There will be no Gold Star Marching Band at the North Dakota State-Kansas State football game Friday in Manhattan, Kan. -- a decision caused by miscommunication between NDSU's band and K-State's band.
To boil it down to its simplest form: Gold Star director Sigurd Johnson assumed the band would stand on the sidelines during the game (like it did at NDSU's most recent game at Minnesota) and by the time he found out that wasn't going to happen, it was too late to buy tickets to the sold-out game that would've allowed the band could sit in the stands.
"Common practice in initial conversations with bands visiting each other is usually where the visiting band is going to be seated or placed on the sideline," Johnson said. "The assumptions about the 'standard practice' for band visiting were obviously taken for granted here -- and the four of us involved in the discussions never picked up on this omission."
The four people involved included Johnson, NDSU athletic director Gene Taylor, K-State marching band director Frank Tracz and Wildcats athletic director John Currie.
Nobody detected a problem until a few weeks ago, when Johnson e-mailed Tracz to ask where the Gold Star band was going to be during the game. Tracz's response was, "You need to talk to your athletic department about that."
Further conversations revealed that Big 12 schools don't allowing visiting bands on the field. It is standard practice for bands of teams visiting Big 12 schools to purchase tickets through their own athletic department, out of the allotment the visiting team gets from the home team.
In other words, NDSU's band should have bought the 250 tickets it needed from the Bison athletic department's allotment of about 3,500 tickets. But by the time Johnson realized he needed to purchase tickets, it was too late to buy them from either NDSU or K-State.
Taylor called K-State AD Currie to find out if there was a solution. K-State offered to allow the Gold Star to play during the pep rally and at halftime, but Johnson determined that the expense and time needed to travel to Manhattan to play for about 6 minutes wasn't worth it.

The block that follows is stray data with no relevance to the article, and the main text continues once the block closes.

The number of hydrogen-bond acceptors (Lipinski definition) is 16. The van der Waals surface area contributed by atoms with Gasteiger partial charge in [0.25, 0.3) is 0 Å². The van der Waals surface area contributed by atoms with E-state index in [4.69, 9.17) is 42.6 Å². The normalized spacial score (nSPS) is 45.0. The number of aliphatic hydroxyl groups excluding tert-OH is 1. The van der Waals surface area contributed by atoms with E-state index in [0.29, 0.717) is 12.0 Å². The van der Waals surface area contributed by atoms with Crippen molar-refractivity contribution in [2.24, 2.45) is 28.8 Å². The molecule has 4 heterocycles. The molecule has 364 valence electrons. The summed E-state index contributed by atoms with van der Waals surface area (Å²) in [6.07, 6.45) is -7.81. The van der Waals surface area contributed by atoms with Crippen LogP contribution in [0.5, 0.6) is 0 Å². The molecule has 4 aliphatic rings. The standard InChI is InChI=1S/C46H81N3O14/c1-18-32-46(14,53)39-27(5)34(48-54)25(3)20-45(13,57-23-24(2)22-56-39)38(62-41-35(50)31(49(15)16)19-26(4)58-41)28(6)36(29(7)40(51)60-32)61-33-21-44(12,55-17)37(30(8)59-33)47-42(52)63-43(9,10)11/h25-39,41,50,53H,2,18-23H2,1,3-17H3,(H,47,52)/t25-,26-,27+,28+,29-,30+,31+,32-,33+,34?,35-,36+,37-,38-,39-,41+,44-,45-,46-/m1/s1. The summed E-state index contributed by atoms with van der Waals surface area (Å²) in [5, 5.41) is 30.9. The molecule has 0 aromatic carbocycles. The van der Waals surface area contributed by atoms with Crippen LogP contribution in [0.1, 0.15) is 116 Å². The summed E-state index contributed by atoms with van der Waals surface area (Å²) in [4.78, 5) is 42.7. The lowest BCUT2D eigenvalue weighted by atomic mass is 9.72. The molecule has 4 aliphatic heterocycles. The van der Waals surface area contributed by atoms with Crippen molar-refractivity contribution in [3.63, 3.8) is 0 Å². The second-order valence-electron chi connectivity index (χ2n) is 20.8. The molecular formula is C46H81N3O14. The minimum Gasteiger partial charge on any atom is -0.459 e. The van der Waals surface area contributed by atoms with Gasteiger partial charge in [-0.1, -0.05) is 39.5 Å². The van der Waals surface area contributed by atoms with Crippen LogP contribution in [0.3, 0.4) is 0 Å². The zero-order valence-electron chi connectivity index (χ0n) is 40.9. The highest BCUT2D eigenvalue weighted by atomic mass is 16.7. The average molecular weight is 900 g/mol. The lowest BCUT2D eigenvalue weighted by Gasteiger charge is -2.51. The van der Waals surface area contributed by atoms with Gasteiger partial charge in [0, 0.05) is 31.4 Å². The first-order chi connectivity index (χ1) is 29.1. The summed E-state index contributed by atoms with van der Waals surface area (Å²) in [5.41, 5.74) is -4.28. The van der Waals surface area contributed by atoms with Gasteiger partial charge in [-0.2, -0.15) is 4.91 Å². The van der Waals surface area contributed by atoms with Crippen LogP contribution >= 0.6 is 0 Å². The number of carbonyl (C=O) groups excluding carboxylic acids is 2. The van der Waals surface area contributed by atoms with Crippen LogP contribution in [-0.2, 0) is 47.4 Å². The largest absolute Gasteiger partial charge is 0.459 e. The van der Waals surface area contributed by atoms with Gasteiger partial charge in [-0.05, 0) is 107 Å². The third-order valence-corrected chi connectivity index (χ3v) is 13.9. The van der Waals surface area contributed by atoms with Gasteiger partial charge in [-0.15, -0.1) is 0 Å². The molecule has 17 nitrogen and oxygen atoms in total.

"Ultimately this lies in my lap. I think I've gotten past beating myself up over it, but as director of the Gold Star Marching Band I needed to make sure that this very important item had been figured out," Johnson said. "I've learned from it, but it has been a hard lesson learned since it is at the expense of my band members and the Bison fans out there who like the band and were hoping we'd be there to support the team and NDSU."
The Big 12's practice of dealing with visiting bands is different than the Big 10 or the Missouri Valley Football Conference. When NDSU played the University of Minnesota at TCF Bank Stadium in Minneapolis in 2011, the Gophers' band director allowed the Gold Star to stand on the sidelines in the corner for free. The usual practice in the MVFC is for the Gold Star to buy tickets from the home team's ticket office. Johnson said he paid $3,000 for tickets at Northern Iowa and $6,000 for tickets when the Bison played South Dakota at Sioux Falls last season.
Johnson said he hopes the Gold Star can play at the NDSU-South Dakota State game later in the year (although that game is already a sell-out). And, of course, he hopes his band can make the trip to Frisco, Texas, if the Bison advance to the national championship game again.
"The band students were disappointed but they're a pretty forgiving group of kids and are still excited about the season -- and going to Frisco would probably help them forget this missed gig," Johnson said. "Everyone involved has only been very understanding and helpful. Gene really tried to make something happen. The K-State band and athletic folks are just doing what usually do and were actually very generous in allowing us to play for halftime and during the game. Believe me, that doesn't always happen for a visiting band."
(Mike McFeely is a talk-show host on KFGO-AM in Fargo, N.D. He can be reached at firstname.lastname@example.org. Follow him on Twitter @MikeMcFeelyKFGO.)